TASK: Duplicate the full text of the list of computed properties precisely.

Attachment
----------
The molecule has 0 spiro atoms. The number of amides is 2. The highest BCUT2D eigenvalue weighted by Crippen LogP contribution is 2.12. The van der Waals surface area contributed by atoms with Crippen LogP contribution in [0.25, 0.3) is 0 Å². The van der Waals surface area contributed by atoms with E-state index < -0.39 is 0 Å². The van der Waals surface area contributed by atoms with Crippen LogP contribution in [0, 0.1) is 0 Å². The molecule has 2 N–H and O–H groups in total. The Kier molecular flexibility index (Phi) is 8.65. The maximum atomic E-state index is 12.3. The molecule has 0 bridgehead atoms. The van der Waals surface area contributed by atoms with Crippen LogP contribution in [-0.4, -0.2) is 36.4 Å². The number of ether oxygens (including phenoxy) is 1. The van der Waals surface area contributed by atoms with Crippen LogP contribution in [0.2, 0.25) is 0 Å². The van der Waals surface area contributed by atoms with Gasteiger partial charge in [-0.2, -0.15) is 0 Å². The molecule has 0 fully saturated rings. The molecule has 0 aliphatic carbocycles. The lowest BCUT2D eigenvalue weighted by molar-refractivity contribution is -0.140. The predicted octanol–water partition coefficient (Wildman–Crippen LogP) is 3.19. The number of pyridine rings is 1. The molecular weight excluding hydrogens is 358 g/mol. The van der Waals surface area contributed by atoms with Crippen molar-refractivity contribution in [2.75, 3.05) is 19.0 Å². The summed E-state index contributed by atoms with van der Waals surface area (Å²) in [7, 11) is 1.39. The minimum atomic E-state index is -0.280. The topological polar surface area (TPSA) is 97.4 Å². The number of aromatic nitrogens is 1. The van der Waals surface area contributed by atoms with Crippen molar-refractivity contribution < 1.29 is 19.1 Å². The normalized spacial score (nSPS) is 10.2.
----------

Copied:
The molecule has 0 spiro atoms. The number of amides is 2. The highest BCUT2D eigenvalue weighted by Crippen LogP contribution is 2.12. The van der Waals surface area contributed by atoms with Crippen LogP contribution in [0.25, 0.3) is 0 Å². The van der Waals surface area contributed by atoms with E-state index < -0.39 is 0 Å². The van der Waals surface area contributed by atoms with Crippen LogP contribution in [0, 0.1) is 0 Å². The molecule has 2 N–H and O–H groups in total. The Kier molecular flexibility index (Phi) is 8.65. The maximum atomic E-state index is 12.3. The molecule has 0 bridgehead atoms. The van der Waals surface area contributed by atoms with Crippen LogP contribution in [-0.4, -0.2) is 36.4 Å². The number of ether oxygens (including phenoxy) is 1. The van der Waals surface area contributed by atoms with Crippen LogP contribution in [0.2, 0.25) is 0 Å². The van der Waals surface area contributed by atoms with Gasteiger partial charge in [-0.2, -0.15) is 0 Å². The molecule has 0 fully saturated rings. The molecule has 0 aliphatic carbocycles. The lowest BCUT2D eigenvalue weighted by molar-refractivity contribution is -0.140. The predicted octanol–water partition coefficient (Wildman–Crippen LogP) is 3.19. The number of pyridine rings is 1. The molecular weight excluding hydrogens is 358 g/mol. The van der Waals surface area contributed by atoms with Crippen molar-refractivity contribution in [2.75, 3.05) is 19.0 Å². The summed E-state index contributed by atoms with van der Waals surface area (Å²) in [7, 11) is 1.39. The minimum atomic E-state index is -0.280. The topological polar surface area (TPSA) is 97.4 Å². The number of aromatic nitrogens is 1. The van der Waals surface area contributed by atoms with Crippen molar-refractivity contribution < 1.29 is 19.1 Å². The normalized spacial score (nSPS) is 10.2.